Military and Wellington chests were originally developed for intrepid travellers, but also make handsome domestic furniture. Chatelaine's Antiques Collectibles Appraisals

 

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Chatelaine's Antiques & Appraisals Magazine > Furniture > Expert Tip: Travelling Chests
 


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Travelling Chest
 
Painted pine chest, c.1880
Painted pine chest, c.1880

TRAVELLING CHESTS

 Military and Wellington chests were originally developed for intrepid travellers, but also make handsome domestic furniture.

As the British Empire spread across the globe in the 18th and 19th centuries, so too did the British people. Army officers on tours of duty and younger sons off to manage plantations and colonial farms set out alongside naturalists, explorers and adventurers of every description on long, often difficult journeys to what they thought of as uncivilized places far from home.

 With them they took items of specially produced furniture, built to withstand the rigours of long sea voyages and inhospitable climates.

 Typical of these was the military chest. This was a sturdy chest of drawers made in two parts, with metal carrying handles recessed so they were flush with the sides and brass reinforcements at the edges and corners.

 The drawer handles were also recessed. Though they were never part of regulation military issue - officers at home or abroad had to supply their own furniture - they were always advertised as military furniture, and few senior soldiers went abroad without one.

 Military chests were usually made of solid mahogany, though ones intended for use in the tropics were fashioned from woods that were naturally resistant to the attacks of insects and damp; padouk, cedar and camphor-wood were all used for this reason.

 A typical military chest had four drawers, two to each section. The drawers were often of equal size, and deeper than those of a conventional chest of drawers. This was so they could hold bulky military equipment.

 Sometimes the top flight was shallower, perhaps divided to make two narrow drawers. When this happened, a deep second drawer was created. This was used to store extra-large items, such as ceremonial helmets.

WELLINGTON CHESTS

 Despite the associations of the name, Wellington chests had no specific military connections, but their construction suggest they were made for travellers.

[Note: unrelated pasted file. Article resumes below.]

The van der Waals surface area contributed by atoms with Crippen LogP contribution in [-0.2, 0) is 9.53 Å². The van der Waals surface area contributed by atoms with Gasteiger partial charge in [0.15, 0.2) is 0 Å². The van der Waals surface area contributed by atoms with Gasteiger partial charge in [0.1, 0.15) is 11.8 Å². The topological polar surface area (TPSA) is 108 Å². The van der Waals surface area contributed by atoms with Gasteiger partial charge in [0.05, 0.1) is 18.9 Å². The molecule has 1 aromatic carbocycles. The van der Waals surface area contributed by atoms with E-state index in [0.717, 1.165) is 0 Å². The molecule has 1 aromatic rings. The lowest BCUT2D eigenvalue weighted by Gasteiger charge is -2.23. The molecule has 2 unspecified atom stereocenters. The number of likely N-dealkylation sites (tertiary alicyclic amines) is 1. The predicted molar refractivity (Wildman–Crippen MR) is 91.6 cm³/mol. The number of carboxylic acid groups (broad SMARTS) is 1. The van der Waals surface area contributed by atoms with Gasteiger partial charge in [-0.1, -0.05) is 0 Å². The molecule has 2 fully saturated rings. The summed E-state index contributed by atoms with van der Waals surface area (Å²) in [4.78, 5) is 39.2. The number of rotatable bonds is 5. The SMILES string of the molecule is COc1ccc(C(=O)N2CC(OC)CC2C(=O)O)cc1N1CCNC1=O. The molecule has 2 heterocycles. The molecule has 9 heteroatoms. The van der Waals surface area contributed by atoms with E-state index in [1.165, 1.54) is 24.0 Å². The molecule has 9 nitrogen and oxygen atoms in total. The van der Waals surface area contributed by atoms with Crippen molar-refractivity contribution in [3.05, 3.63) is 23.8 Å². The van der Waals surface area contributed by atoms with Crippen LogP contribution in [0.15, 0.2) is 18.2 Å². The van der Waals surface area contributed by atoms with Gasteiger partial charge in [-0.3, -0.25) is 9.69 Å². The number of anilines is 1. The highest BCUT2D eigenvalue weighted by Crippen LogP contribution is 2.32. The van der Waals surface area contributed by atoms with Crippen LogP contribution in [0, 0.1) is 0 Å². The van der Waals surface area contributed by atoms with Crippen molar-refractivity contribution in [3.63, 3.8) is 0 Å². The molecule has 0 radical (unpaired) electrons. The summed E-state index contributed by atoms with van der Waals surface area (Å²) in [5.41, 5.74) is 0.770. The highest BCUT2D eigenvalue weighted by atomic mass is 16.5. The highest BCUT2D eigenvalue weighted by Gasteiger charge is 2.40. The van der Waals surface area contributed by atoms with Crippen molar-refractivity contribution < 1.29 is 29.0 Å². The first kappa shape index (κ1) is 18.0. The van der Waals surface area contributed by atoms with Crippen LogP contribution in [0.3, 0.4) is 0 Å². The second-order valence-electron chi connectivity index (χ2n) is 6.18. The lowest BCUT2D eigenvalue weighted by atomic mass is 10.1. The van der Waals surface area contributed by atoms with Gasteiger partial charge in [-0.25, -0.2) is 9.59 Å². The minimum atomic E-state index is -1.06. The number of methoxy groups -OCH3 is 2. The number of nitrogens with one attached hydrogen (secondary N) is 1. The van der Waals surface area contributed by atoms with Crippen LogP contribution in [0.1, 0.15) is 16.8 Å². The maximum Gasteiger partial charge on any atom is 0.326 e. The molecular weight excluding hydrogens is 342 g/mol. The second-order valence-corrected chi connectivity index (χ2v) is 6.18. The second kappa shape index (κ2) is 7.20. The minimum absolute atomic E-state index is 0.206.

These tall, slim chests consisting of several shallow drawers were made in solid wood, generally mahogany, rosewood or walnut.

 The projecting base and top were not ideal for pieces of travelling furniture, but the way the cabinets were locked - an overlapping side panel fastened all the drawers at the same time - suggested some rough treatment was expected.

 Certainly the panel would have prevented the chest's contents from spilling out as a boat pitched about in rough seas.

 Wellington chests and military chests were both first made around the beginning of the 19th century, and in both cases production continued until just before its end.

 With its clean, functional lines, handsome finish and gleaming, though well-used brass fittings, a military chest will harmonize with the decor of most 20th-century rooms. The sense of history it brings is an added bonus.

COLLECTOR'S NOTES

 Military chests were no longer made after around 1880, but their four-square, masculine qualities have made them popular items in modern interiors. As a result, they have been much reproduced.

 Although the more recent versions, usually made of veneered chipboard, look the part, they are nothing like as practical and hard-wearing.

 Reproductions cost only a little less than 19th-century chests, so you would be better off waiting for the real thing to come along.

 On some military and Wellington chests, a false drawer front at the top would let down to make a small bureau fitted out for writing or for toiletries. This fitting, if intact and in good condition, invariably adds value.

COLLECTORS' PIECES

 Later Wellington chests were made as much for the domestic collector as for the traveller. Coins, birds' eggs, fossils, butterflies and moths and other insects could be filed away in the drawers.

 Usually a Wellington chest had seven or eight drawers, though later ones had as many as 12. The drawers, almost always fitted with small, round wooden knobs, were sometimes all the same depth, but usually the bottom two or three were deeper.

 Wellington chests often turn up today in antique shops and auctions. Despite this, their usefulness - they adapt readily to the needs of the modern collector and make an elegant alternative to a filing cabinet - means that they cost about the same as a much larger military chest of the same period.



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